For that matter, Lance Corporal, ask how many members of Congress have even served, much less been in combat. Ask how many have children in the armed services. Look around you. Do you see many (any) guys from Harvard? Yale? MIT? Cornell? Exactly. The smart, the well-off, the powerful are not about to risk their irreplaceable sit-parts in combat. Nor are they going to mix with mere high-school graduates, with kids from small towns in Tennessee, with blue-collar riffraff who bowl and drink Bud at places with names like Lenny’s Rib Room. One simply doesn’t. One has standards.
You are being suckered, gang, just as we were.
It is a science. The government hires slick PR firms and ad agencies in New York. These study what things make a young stud want to be A Soldier: a desire to prove himself, to get laid in foreign places, a craving for adventure, a desire to feel part of something big and powerful and respected, what have you. They know exactly what they are doing. They craft phrases, “Be a Man Among Men,” or “A Few Good Men,” or, since girls don’t like those two, “The Few, The Proud.” Join up and be Superman.
Then comes the calculated psychological conditioning. There is for example the sense of power and unity that comes of running to cadence with a platoon of other guys, thump, thump, thump, all shouting to the heady rhythm of boots, “If I die on the Russian front, bury me with a Russian c__t, Lef-rye-lef-rye-lef-rye-lef…” That was Parris Island, August of ’66, and doubtless they say something else now, but the principle is the same.
And so you come out in splendid physical shape and feeling no end manly and they tell you how noble it is to Fight for Your Country. This might be true if anyone were invading the country. But since Washington always invades somebody else, you are actually fighting for Big Oil, or Israel, or the defense industry, or the sexual ambiguities who staff National Review, or the vanity of that moral dwarf on Pennsylvania Avenue. You will figure this out years later.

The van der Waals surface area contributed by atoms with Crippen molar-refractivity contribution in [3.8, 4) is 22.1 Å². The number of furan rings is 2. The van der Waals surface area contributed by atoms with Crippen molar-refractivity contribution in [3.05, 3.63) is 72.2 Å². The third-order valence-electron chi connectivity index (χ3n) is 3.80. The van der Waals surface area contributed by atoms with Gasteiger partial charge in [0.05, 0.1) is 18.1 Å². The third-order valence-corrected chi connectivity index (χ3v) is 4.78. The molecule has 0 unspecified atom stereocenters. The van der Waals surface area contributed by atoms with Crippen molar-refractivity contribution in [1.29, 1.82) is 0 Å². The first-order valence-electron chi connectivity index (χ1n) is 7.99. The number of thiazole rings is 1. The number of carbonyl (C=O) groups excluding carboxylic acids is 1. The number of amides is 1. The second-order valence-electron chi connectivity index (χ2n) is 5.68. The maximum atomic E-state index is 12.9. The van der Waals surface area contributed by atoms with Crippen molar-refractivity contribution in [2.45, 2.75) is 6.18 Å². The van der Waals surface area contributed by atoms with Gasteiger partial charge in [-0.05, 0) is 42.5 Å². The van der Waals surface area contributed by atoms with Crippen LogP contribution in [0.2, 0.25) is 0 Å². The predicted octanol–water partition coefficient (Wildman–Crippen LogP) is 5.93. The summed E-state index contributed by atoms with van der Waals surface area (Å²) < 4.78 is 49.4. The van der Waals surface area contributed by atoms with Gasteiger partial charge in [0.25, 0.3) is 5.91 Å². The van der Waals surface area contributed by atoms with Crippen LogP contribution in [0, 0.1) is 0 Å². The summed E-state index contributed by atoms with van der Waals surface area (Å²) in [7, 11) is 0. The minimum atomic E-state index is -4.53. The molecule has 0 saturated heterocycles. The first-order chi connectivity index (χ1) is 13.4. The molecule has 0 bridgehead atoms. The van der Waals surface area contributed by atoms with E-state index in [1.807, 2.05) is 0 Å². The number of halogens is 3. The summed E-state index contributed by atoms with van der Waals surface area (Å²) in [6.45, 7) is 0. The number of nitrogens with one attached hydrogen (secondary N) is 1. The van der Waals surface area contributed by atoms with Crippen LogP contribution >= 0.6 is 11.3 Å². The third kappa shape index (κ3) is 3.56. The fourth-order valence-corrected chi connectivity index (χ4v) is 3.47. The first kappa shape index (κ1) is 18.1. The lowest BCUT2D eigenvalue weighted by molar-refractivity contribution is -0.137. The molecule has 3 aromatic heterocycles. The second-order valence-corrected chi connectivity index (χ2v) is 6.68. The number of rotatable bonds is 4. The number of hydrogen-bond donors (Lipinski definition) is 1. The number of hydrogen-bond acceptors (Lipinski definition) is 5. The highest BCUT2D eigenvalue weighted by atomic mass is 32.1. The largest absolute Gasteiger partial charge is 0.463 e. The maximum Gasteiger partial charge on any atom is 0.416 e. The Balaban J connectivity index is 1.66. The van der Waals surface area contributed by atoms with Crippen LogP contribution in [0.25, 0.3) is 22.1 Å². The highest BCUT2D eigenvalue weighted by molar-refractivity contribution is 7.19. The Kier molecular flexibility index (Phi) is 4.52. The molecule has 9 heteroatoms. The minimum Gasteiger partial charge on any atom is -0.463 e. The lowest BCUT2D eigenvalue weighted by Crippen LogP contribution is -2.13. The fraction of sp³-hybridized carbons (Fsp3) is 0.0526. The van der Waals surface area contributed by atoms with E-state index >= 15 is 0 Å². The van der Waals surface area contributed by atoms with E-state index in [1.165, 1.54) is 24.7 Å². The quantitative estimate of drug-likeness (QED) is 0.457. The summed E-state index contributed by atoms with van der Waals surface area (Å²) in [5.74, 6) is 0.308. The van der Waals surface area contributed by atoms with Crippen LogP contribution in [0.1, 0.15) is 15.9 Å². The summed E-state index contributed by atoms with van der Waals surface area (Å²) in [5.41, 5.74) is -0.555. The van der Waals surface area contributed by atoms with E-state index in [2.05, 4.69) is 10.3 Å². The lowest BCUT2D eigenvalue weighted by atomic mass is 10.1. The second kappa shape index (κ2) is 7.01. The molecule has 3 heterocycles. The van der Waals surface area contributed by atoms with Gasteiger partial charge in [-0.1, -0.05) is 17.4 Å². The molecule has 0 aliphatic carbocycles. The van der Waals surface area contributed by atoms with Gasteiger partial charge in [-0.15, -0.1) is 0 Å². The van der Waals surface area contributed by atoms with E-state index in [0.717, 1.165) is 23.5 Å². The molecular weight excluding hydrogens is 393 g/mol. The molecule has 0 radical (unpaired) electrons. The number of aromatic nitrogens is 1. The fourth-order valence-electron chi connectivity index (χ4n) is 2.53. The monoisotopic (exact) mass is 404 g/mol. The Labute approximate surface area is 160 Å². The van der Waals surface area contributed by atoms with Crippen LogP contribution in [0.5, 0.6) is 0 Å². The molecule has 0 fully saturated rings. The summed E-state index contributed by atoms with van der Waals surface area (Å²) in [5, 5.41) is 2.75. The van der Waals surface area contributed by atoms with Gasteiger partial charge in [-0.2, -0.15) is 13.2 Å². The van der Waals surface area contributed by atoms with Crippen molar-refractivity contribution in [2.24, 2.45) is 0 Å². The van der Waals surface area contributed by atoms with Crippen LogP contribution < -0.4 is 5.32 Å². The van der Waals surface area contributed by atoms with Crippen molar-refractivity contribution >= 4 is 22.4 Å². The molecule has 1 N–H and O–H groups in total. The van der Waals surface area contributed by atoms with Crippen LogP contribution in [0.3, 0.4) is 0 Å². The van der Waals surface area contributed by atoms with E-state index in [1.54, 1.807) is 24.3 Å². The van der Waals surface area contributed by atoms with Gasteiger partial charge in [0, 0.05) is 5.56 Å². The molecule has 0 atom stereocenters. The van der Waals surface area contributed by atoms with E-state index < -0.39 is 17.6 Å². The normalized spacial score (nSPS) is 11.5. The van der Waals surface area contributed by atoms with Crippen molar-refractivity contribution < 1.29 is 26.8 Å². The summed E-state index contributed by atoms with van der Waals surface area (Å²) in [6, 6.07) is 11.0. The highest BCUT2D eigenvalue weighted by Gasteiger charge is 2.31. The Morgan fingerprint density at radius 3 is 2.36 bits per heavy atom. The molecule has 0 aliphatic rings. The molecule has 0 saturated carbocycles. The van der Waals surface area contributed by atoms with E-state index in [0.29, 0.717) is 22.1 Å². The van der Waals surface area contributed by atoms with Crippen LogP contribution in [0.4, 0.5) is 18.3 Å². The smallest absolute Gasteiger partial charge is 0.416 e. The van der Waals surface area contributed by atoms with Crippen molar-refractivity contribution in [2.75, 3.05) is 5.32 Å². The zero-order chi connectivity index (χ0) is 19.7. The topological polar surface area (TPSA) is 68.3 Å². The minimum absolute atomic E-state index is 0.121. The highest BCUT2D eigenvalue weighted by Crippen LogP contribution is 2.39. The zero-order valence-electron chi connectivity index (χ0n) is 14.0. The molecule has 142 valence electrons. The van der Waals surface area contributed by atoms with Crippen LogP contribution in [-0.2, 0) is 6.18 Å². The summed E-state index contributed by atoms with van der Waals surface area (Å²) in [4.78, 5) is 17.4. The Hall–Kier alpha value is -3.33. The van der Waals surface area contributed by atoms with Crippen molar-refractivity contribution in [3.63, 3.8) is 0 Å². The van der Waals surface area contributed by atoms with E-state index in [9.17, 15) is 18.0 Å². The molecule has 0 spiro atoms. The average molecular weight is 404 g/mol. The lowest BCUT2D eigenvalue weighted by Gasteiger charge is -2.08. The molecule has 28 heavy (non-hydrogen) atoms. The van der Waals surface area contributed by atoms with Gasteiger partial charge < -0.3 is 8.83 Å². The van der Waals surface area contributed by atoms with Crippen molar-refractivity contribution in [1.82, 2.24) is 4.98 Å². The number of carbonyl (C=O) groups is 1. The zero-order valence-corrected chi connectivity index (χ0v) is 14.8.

Once you are in the war, you can’t get out. We couldn’t either. While your commander in chief eats steak in the White House and talks tough, just like a real president, you kill people you have no reason to kill, about whom you know next to nothing—which one day may weigh on your conscience. It does with a lot of guys, but that comes later.
You are being suckered, and so are the social classes that supply the military. Note that the Pentagon cracks down hard on troops who say the wrong things online, that the White House won’t allow coffins to be photographed, that the networks never give soldiers a chance to talk unedited about what is happening. Oh no. It is crucial to keep morale up among the rubes. You are the rubes. So, once, were we.
Fred Reed is author of Nekkid in Austin: Drop Your Inner Child Down a Well and the just-published A Brass Pole in Bangkok: A Thing I Aspire to Be.